Hypersensitivity reactions and acute kidney injury are described in other sections of the labeling [see Warnings and Precautions (5.2) and (5.3)].

6.1 Clinical Studies Experience

Because clinical trials are conducted under widely varying conditions, adverse reaction rates observed in the clinical trials of a drug cannot be directly compared to rates in the clinical trials of another drug and may not reflect the rates observed in clinical practice.

The data described below reflect gadoterate meglumine exposure in 2867 patients, representing 2682 adults and 185 pediatric patients. Overall, 55% of the patients were men. In clinical trials where ethnicity was recorded, the ethnic distribution was 81% Caucasian, 11% Asian, 4% Black, and 4% others. The average age was 53 years (range from < 1 week to 97 years).

Overall, 4% of patients reported at least one adverse reaction, primarily occurring immediately or within 24 hours following gadoterate meglumine administration. Most adverse reactions were mild or moderate in intensity and transient in nature.

Table 2 lists adverse reactions that occurred in ≥ 0.2% patients who received gadoterate meglumine.

Table 2: Adverse Reactions in Clinical Trials
Reaction Rate (%)n= 2867
Nausea 0.6%
Headache 0.4%
Injection Site Pain 0.4%
Injection Site Coldness 0.2%
Rash 0.2%

Adverse reactions that occurred with a frequency < 0.2% in patients who received gadoterate meglumine include: feeling cold, feeling hot, burning sensation, somnolence, pain, dizziness, dysgeusia, blood creatinine increased, hypotension, hypertension, asthenia, fatigue, injection site reactions (inflammation, extravasation, pruritus, swelling, warmth), paresthesia, pruritus, laryngeal discomfort, pain in extremity, vomiting, anxiety and palpitations.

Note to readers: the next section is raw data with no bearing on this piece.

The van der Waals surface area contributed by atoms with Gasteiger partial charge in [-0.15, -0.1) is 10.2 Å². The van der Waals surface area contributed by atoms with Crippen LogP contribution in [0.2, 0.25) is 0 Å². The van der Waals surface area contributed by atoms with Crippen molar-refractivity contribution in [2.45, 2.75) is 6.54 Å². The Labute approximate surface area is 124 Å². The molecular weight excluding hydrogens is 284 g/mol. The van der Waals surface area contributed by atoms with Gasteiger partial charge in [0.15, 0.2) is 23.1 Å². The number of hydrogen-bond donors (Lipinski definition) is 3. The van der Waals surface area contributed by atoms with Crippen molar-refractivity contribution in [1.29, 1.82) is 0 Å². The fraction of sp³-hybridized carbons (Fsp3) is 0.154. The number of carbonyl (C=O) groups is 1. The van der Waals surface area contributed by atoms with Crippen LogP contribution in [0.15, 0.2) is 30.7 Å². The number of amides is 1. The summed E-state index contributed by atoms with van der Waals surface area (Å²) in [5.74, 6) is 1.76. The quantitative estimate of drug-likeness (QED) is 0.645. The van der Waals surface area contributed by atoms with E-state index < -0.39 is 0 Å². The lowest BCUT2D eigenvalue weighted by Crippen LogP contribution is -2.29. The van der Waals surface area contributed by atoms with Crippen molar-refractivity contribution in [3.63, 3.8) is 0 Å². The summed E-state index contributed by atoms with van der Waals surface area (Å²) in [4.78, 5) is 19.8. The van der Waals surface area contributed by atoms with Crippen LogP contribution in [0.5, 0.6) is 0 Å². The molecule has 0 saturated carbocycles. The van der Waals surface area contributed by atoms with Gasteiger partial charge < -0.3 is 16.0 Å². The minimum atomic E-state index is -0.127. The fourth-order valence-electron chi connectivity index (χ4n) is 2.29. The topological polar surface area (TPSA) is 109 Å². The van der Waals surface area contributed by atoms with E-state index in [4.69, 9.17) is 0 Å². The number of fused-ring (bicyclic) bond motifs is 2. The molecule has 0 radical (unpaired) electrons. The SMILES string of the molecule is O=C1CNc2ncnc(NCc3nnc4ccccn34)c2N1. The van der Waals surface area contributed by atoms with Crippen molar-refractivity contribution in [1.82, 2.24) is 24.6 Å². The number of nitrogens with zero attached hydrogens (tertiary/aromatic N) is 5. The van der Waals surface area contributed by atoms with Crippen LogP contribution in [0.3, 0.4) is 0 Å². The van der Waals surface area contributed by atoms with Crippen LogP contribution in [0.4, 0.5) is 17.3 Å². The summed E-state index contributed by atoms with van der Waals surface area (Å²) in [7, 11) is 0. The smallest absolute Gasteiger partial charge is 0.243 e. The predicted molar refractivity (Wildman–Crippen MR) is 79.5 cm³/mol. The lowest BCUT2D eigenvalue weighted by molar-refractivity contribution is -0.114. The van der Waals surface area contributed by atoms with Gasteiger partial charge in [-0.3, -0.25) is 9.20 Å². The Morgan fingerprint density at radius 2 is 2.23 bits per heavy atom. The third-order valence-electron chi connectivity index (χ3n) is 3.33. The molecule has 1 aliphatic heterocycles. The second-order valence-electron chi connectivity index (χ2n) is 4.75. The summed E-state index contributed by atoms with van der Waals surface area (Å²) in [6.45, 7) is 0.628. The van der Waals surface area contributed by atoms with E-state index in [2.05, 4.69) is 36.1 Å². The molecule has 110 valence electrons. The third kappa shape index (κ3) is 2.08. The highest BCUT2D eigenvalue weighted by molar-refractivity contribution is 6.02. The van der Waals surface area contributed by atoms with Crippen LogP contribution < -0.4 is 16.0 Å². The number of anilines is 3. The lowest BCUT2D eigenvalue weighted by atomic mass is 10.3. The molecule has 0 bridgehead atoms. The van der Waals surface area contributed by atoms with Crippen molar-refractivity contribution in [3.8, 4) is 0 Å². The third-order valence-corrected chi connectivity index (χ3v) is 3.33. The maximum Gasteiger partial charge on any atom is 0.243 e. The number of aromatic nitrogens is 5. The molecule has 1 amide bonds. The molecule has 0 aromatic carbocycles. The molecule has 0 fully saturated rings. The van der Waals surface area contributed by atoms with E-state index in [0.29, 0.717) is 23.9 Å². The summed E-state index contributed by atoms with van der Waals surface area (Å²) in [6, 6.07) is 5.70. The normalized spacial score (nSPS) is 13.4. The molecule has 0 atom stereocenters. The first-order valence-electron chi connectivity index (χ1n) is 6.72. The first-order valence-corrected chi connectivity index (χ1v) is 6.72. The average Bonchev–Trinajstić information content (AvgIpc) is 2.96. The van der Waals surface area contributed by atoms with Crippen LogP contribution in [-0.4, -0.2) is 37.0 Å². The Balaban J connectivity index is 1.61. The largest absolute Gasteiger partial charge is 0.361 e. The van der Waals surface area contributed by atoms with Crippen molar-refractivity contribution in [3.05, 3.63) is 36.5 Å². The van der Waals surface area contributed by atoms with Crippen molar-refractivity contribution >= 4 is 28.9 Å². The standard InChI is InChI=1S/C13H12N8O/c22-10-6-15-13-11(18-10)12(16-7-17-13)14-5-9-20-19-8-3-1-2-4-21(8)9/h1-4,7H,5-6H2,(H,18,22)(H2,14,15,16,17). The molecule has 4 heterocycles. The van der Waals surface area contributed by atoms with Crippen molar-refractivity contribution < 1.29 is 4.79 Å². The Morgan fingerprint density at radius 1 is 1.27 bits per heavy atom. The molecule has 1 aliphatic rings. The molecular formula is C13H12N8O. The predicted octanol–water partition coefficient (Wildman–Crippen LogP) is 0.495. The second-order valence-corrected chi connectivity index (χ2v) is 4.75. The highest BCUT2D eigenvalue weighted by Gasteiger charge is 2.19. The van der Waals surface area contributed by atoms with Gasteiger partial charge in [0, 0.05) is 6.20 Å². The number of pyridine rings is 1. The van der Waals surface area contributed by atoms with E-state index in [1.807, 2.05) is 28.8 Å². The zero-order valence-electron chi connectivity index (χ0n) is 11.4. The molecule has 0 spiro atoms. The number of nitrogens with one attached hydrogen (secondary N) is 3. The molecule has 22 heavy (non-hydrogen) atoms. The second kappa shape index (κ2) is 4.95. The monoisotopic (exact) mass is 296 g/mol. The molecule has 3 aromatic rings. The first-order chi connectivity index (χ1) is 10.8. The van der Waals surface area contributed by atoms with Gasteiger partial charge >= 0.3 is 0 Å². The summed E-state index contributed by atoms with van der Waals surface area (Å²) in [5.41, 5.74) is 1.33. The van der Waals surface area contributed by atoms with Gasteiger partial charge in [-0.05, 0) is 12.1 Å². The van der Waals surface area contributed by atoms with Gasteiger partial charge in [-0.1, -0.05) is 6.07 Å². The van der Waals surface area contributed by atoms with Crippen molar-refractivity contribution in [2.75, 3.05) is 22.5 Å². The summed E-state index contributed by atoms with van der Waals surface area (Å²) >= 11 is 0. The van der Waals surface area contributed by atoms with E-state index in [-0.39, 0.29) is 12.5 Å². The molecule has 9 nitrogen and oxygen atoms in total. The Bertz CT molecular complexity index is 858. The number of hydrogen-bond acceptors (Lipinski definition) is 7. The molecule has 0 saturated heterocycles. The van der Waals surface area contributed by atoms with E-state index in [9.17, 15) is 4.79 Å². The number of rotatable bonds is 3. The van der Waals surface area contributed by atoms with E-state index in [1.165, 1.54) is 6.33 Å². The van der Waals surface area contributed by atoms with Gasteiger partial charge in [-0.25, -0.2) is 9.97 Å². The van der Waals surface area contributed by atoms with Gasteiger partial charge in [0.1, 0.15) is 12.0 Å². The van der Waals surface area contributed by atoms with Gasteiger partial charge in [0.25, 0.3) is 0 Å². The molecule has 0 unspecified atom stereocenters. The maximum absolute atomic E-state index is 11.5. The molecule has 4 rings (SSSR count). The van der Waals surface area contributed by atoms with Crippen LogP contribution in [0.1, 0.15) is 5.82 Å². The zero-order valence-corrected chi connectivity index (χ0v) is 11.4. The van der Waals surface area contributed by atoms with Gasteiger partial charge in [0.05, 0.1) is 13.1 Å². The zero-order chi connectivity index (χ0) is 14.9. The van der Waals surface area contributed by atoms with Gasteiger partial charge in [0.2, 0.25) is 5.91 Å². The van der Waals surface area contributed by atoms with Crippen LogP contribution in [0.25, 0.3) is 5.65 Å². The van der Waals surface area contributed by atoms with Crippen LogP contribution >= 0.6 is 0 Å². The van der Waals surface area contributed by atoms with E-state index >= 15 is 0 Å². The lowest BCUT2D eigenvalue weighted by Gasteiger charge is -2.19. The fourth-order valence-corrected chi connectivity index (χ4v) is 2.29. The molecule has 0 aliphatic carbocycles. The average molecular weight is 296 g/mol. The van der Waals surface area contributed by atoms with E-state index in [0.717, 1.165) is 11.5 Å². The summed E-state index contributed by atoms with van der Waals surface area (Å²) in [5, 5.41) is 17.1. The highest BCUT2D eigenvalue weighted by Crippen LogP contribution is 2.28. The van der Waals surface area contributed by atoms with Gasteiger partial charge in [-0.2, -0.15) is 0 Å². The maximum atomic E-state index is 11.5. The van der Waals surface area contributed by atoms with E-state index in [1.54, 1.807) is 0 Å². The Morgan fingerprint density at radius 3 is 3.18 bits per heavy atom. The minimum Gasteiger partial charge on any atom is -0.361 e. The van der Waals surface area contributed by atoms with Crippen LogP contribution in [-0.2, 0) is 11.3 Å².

Adverse Reactions in Pediatric Patients

During clinical trials, 185 pediatric patients (52 aged < 24 months, 33 aged 2 – 5 years, 57 aged 6 – 11 years and 43 aged 12 – 17 years) received gadoterate meglumine. Overall, 7 pediatric patients (3.8%) reported at least one adverse reaction following gadoterate meglumine administration. The most frequently reported adverse reaction was headache (1.1%). Most adverse events were mild in intensity and transient in nature.

6.2 Postmarketing Experience

The following additional adverse reactions have been identified during postmarketing use of gadoterate meglumine. Because these reactions are reported voluntarily from a population of uncertain size, it is not always possible to reliably estimate their frequency or establish a causal relationship to drug exposure.

Table 3: Adverse Reactions in the Postmarketing Experience
System Organ Class Adverse Reaction
Cardiac Disorders bradycardia, tachycardia, arrhythmia
Immune System Disorders hypersensitivity / anaphylactoid reactions including cardiac arrest, respiratory arrest, cyanosis, pharyngeal edema, laryngospasm, bronchospasm, angioedema, conjunctivitis, ocular hyperemia, eyelid edema, lacrimation increased, hyperhidrosis, urticaria
Nervous System Disorders coma, convulsion, syncope, presyncope, parosmia, tremor
Musculoskeletal and Connective Tissue Disorders muscle contracture, muscle weakness
Gastrointestinal Disorders diarrhea, salivary hypersecretion
General Disorders and Administration Site Conditions malaise, fever Adverse events with variable onset and duration have been reported after GBCA administration [see Warnings and Precautions (5.3)]. These include fatigue, asthenia, pain syndromes, and heterogeneous clusters of symptoms in the neurological, cutaneous, and musculoskeletal systems.
Skin and Subcutaneous Tissue Disorders NSF, in patients whose reports were confounded by the receipt of other GBCAs or in situations where receipt of other GBCAs could not be ruled out.No unconfounded cases of NSF have been reported with gadoterate meglumine. Gadolinium-associated plaques.
Vascular Disorders superficial phlebitis